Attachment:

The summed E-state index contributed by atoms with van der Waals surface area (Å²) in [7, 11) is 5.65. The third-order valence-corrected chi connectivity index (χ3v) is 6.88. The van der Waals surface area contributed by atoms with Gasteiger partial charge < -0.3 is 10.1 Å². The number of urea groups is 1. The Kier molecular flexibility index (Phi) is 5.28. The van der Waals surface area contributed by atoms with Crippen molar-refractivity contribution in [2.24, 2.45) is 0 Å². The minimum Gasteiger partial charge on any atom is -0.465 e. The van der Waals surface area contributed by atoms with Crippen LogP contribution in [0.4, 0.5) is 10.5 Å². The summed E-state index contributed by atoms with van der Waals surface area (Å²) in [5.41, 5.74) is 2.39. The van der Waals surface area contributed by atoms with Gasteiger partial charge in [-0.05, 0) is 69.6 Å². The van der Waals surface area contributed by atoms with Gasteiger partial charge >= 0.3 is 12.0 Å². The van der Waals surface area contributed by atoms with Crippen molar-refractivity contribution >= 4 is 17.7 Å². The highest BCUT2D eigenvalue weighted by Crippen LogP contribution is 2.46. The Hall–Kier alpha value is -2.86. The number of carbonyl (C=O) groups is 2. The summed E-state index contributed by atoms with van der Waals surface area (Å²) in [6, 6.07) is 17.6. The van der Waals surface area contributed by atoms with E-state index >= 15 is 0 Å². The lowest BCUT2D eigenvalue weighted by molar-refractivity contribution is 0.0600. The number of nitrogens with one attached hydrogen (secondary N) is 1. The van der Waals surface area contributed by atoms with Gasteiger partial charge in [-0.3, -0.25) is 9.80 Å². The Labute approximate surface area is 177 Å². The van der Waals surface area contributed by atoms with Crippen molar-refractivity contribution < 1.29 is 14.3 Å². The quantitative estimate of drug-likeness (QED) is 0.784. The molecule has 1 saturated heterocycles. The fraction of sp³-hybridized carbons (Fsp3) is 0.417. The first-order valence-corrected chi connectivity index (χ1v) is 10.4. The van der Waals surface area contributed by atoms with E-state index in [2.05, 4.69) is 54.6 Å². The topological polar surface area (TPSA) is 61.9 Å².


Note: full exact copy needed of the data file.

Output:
The summed E-state index contributed by atoms with van der Waals surface area (Å²) in [7, 11) is 5.65. The third-order valence-corrected chi connectivity index (χ3v) is 6.88. The van der Waals surface area contributed by atoms with Gasteiger partial charge < -0.3 is 10.1 Å². The number of urea groups is 1. The Kier molecular flexibility index (Phi) is 5.28. The van der Waals surface area contributed by atoms with Crippen molar-refractivity contribution in [2.24, 2.45) is 0 Å². The minimum Gasteiger partial charge on any atom is -0.465 e. The van der Waals surface area contributed by atoms with Crippen LogP contribution in [0.4, 0.5) is 10.5 Å². The summed E-state index contributed by atoms with van der Waals surface area (Å²) in [5.41, 5.74) is 2.39. The van der Waals surface area contributed by atoms with Gasteiger partial charge in [-0.05, 0) is 69.6 Å². The van der Waals surface area contributed by atoms with Gasteiger partial charge >= 0.3 is 12.0 Å². The van der Waals surface area contributed by atoms with Crippen molar-refractivity contribution >= 4 is 17.7 Å². The highest BCUT2D eigenvalue weighted by Crippen LogP contribution is 2.46. The Hall–Kier alpha value is -2.86. The number of carbonyl (C=O) groups is 2. The summed E-state index contributed by atoms with van der Waals surface area (Å²) in [6, 6.07) is 17.6. The van der Waals surface area contributed by atoms with E-state index >= 15 is 0 Å². The lowest BCUT2D eigenvalue weighted by molar-refractivity contribution is 0.0600. The number of nitrogens with one attached hydrogen (secondary N) is 1. The van der Waals surface area contributed by atoms with Gasteiger partial charge in [-0.3, -0.25) is 9.80 Å². The Labute approximate surface area is 177 Å². The van der Waals surface area contributed by atoms with Crippen molar-refractivity contribution < 1.29 is 14.3 Å². The quantitative estimate of drug-likeness (QED) is 0.784. The molecule has 1 saturated heterocycles. The fraction of sp³-hybridized carbons (Fsp3) is 0.417. The first-order valence-corrected chi connectivity index (χ1v) is 10.4. The van der Waals surface area contributed by atoms with E-state index in [2.05, 4.69) is 54.6 Å². The topological polar surface area (TPSA) is 61.9 Å².